Associated Press, 13 Aug 2001
Lutherans to Study Homosexuality
By THE ASSOCIATED PRESS
Filed at 1:27 p.m. ET
INDIANAPOLIS (AP) -- The Evangelical Lutheran Church in America decided Monday to undertake its first major study on whether to endorse the morality of homosexual relationships.
The church's national assembly was also to vote later on a separate proposal to start the process of repealing the church's ban on actively homosexual clergy.
The new study will involve the Chicago headquarters staff, the church's bishops, its 65 synods -- or regional units -- and colleges and seminaries. The 5.1 million-member denomination will also conduct open hearings and local focus groups on the issue.
An interim report with possible recommendations is due in 2003 and the final report in 2005.
The Rev. Ronald Rude of Denver said theologians are divided on homosexuality so Lutherans must ask ``does the Gospel override the Bible'' in this case. The church had previously concluded it did regarding other issues such as slavery, women's role in the church and divorce, he said.
The Rev. Kim Lengert of Reading, Pa., told of a homosexual couple that asked her for a church blessing ritual. ``We are about to deny the crumbs from the table. We have a part of our congregations that is starving spiritually,'' she said.
A coalition of five pro-gay Lutheran caucuses and the activist group Soulforce of Laguna Beach, Calif., which organizes demonstrations at religious meetings, had dozens of protesters standing in vigil outside the meeting hall with ``Stop Spiritual Violence'' signs.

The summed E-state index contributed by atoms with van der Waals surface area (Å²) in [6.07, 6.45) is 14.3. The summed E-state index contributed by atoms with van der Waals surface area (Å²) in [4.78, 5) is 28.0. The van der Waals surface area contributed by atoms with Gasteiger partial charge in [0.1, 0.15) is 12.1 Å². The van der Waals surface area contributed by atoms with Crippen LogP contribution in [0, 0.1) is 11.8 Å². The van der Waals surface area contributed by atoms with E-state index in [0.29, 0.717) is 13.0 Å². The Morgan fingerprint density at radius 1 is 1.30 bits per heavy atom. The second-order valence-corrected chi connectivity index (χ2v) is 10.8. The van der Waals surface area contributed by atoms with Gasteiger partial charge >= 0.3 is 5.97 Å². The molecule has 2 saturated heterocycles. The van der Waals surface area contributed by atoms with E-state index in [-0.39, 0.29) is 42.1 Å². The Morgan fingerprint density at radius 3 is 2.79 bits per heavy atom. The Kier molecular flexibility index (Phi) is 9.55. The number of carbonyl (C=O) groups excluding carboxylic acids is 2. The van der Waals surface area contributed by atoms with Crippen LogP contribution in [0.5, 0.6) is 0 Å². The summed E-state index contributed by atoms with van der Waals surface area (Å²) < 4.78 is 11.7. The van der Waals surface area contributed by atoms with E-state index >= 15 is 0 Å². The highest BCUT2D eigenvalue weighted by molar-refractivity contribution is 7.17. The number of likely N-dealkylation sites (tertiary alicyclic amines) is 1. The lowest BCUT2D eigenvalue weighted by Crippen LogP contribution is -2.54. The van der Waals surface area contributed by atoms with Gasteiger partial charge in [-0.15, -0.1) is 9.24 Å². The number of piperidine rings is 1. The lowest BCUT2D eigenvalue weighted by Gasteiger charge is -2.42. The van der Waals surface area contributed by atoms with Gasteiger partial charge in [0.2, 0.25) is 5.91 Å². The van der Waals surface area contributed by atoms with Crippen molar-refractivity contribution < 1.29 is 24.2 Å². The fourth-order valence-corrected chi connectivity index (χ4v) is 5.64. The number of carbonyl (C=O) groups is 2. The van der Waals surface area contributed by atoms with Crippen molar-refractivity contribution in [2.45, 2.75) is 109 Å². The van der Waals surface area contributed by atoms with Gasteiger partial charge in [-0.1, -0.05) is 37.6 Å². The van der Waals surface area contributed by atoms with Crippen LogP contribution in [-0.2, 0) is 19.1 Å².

The coalition said there would be ``possible civil disobedience'' Monday to protest the continuing gay clergy ban.
The motion to lift the clergy ban was made by Anita Hill of St. Paul, Minn., a lesbian living with a partner who was ordained as a pastor this year by one active and three retired bishops in defiance of church rules. She is not related to the Anita Hill who accused Supreme Court Justice Clarence Thomas of sexual harassment.
Hill's congregation was censured -- but not expelled -- by Bishop Mark S. Hanson of St. Paul, who was elected Saturday as the denomination's new presiding bishop, making him leader of the church, the fifth-largest U.S. Protestant denomination.
For technical reasons having to do with the church's governance, the gay clergy ban can't be completely repealed in a single vote. Rather, the national assembly can only start the process of repealing the ban.
When the gay clergy debate began Saturday, retired Presiding Bishop Herbert Chilstrom of Pelican Rapids, Minn., said he had changed his mind and wanted the church to accept homosexual relationships.
It was under Chilstrom's leadership that the church council set the clergy ban and the bishops' conference advised congregations against blessings for same-sex couples.